Thursday, January 26, 2023

Crossrail Place Roof Garden


London The Unfinished City
View from the Roof Garden.

One of the more interesting parts of the Canary Wharf development, for me, is the Crossrail Place Roof Garden. 

From the outside it looks reminiscent of the Eden Project, in Cornwall, with huge plastic sheets, supported on the largest timber frame in the UK, covering much of the surface area. The rest is left open to the elements and acts like a giant terrarium. 

London The Unfinished City
Crossrail Place Roof Garden.

Taking the escalator to the roof garden brings you out into a lush forest full of ferns, maples, strawberry and banana trees and much more.

London The Unfinished City
Western ferns.

Paths meander their way through this forest of two hemispheres with benches dotted sporadically around that allow you to sit and take in the fragrance and sounds of this hidden wonderland.

London The Unfinished City
Looking east.

Ferns, strawberry trees and banana trees soon give way to bamboos, magnolias and Japanese Maples as you cross the Prime Meridian from west to east.

London The Unfinished City

You soon forget that you are in the shadow of the office buildings of Canary Wharf and are above the north dock, just a stones throw from Billingsgate Fish Market.

Brief History

Work began on the construction of Crossrail's Canary Wharf  Station on May, 2009, with the Roof Garden opening in 2015.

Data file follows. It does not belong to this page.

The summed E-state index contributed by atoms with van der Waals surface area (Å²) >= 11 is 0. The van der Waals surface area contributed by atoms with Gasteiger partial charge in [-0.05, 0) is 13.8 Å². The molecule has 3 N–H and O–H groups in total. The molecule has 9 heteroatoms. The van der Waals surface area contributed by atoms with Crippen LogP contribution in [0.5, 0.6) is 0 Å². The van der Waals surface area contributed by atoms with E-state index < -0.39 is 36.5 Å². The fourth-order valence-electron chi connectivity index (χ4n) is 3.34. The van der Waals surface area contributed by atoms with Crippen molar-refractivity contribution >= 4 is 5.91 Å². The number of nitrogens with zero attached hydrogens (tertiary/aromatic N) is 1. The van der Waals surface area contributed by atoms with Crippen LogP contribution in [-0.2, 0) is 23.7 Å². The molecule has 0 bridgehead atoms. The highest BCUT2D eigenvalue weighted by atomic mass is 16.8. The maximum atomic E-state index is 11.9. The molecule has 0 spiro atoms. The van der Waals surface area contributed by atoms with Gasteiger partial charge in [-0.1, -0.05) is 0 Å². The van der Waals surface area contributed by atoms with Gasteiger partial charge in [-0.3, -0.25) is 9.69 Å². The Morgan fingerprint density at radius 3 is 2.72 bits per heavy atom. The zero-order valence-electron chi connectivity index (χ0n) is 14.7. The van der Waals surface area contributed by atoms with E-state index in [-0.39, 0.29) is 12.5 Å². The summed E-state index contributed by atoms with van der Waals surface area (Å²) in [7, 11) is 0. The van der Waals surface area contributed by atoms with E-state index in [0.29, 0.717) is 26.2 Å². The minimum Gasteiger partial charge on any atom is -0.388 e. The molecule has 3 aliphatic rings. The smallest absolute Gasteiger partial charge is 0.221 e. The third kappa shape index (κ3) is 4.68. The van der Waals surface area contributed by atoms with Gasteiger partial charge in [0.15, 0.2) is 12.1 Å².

It was designed to look like a ship laden with unusual and exotic specimens from around the globe, thereby keeping the history of the West India Docks alive.

The Ethylene Tetra Fluoro Ethylene encasing the roof garden has openings that allows natural light and natural irrigation, thus creating a microclimate that allows for rare plants to be planted.

The Crossrail Roof Garden lies almost directly on the Prime Meridian line, which inspired the distinct division, into two hemispheres, of the space itself. 

London The Unfinished City
One of the stylised benches in the roof garden.

There are also information boards, along the various paths, that tell the history of the area, provide information on some of the plants and offer random pieces of trivia.

The roof garden also contains an 80 seat amphitheatre which offers free festivals, music and performances throughout the summer.

The roof garden is free and is open daily until 21:00, or sunset in the summer.


  1. Interesting and informative. Although I've visited, I didn't know how it had come into being. Don't you just love London 😊

    1. Thank you for your comments. London is an ever changing and fascinating place that continues to intrigue me.